Fig. 2 Quantitative characterization of toughness of fibrin gels.

(A) Representative force-displacement curves at three different crack lengths (black) and a fibrin gel with no crack (gray). Results from data analysis to estimate (B) maximum force, (C) critical displacement, which corresponds to the displacement at the maximum force, and (D) critical energy release rate, all as a function of crack length.

Although most fracture tests on hydrogels have used simple specimen geometries that rely on self-similar crack growth, the very soft nature of the low-density fibrin gels makes these tests unfeasible. To quantify fibrin’s resistance to rupture, the toughness Gc has been calculated directly from experimental data on single edge notched tension specimens (Fig. 2D) that do not rely on the assumption of self-similar crack growth. In a specimen with initial crack length a*, let Δ=Δc(a*)=c* be the overall critical extension as the crack begins to propagate. Because F − Δ curves for all initial crack lengths tested were nearly linear up to Fmax, which is not essential, work done up to c* for any initial crack length a is W(c*,a)12c*2(F/Δ),which is the stored elastic energy. The toughness for a specimen with crack length a* is defined asGc(a*)=1tW(Δc*,a)a a=a*12tΔc*2d(F/Δ)da a=a*(1)where F/Δ is the stiffness for initial crack length a and specimen thickness t. If Gc is a material parameter, then it must be independent of crack length a*, so long as the lengths of the crack and uncracked ligament are much greater than the size scale of the microstructure, as is seen in the data shown here (Fig. 2D). We observed that despite a large variation in the crack lengths, the calculated Gc values were normally distributed around a mean value of 7.6 ± 0.45 J/m2 as determined by passing the D’Agostino and Pearson normality test. Therefore, the Gc values were found to be independent of initial crack length.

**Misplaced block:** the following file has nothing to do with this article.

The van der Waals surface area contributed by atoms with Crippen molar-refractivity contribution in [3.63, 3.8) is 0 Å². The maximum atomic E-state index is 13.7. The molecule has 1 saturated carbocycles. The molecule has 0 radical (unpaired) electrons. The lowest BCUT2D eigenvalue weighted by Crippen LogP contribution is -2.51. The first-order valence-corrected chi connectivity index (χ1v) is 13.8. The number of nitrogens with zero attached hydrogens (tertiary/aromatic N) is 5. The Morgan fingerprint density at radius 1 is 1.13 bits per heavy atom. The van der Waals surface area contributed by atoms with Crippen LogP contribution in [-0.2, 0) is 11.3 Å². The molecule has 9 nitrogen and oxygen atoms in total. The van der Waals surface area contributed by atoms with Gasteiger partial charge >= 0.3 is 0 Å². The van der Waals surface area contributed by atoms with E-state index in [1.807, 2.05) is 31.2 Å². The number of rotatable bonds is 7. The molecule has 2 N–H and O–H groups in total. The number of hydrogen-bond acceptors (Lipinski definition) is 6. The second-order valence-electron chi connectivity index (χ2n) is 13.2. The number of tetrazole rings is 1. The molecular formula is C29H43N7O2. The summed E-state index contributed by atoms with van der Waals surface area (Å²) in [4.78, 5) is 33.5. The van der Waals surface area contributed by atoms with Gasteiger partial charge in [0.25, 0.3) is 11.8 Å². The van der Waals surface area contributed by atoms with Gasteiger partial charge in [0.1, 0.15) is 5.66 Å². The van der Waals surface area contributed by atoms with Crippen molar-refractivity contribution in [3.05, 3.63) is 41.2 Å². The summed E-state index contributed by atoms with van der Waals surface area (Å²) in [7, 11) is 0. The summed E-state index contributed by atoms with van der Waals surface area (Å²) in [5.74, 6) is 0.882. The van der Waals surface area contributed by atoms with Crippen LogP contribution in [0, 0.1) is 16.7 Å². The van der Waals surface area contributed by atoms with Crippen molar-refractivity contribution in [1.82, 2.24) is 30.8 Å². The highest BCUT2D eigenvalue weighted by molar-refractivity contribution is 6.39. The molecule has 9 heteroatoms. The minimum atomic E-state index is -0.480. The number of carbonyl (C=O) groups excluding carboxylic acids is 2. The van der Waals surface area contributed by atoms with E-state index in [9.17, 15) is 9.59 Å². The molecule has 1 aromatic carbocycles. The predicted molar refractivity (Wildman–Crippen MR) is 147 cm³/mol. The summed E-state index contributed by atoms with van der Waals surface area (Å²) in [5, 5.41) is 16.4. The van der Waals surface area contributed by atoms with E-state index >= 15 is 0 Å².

Deformations and rupture of cracked fibrin gels under strain were accompanied with characteristic microscopic structural changes that were occurring in the sample ahead of the crack tip before and during crack propagation. With increasing strain, there was a fourfold increase in fiber density at the crack tip (<100 μm), with no changes in fiber density at areas >1 mm distant from the tip (Fig. 1, E and F). The minor axis (width) of the pores decreased by ~78% in the transverse direction, while no change occurred in the major axis (height and tensile direction; fig. S1). Fiber alignment at the crack tip increased under strain with an order parameter near 1 for strains >20% (Fig. 1, E, G, and H).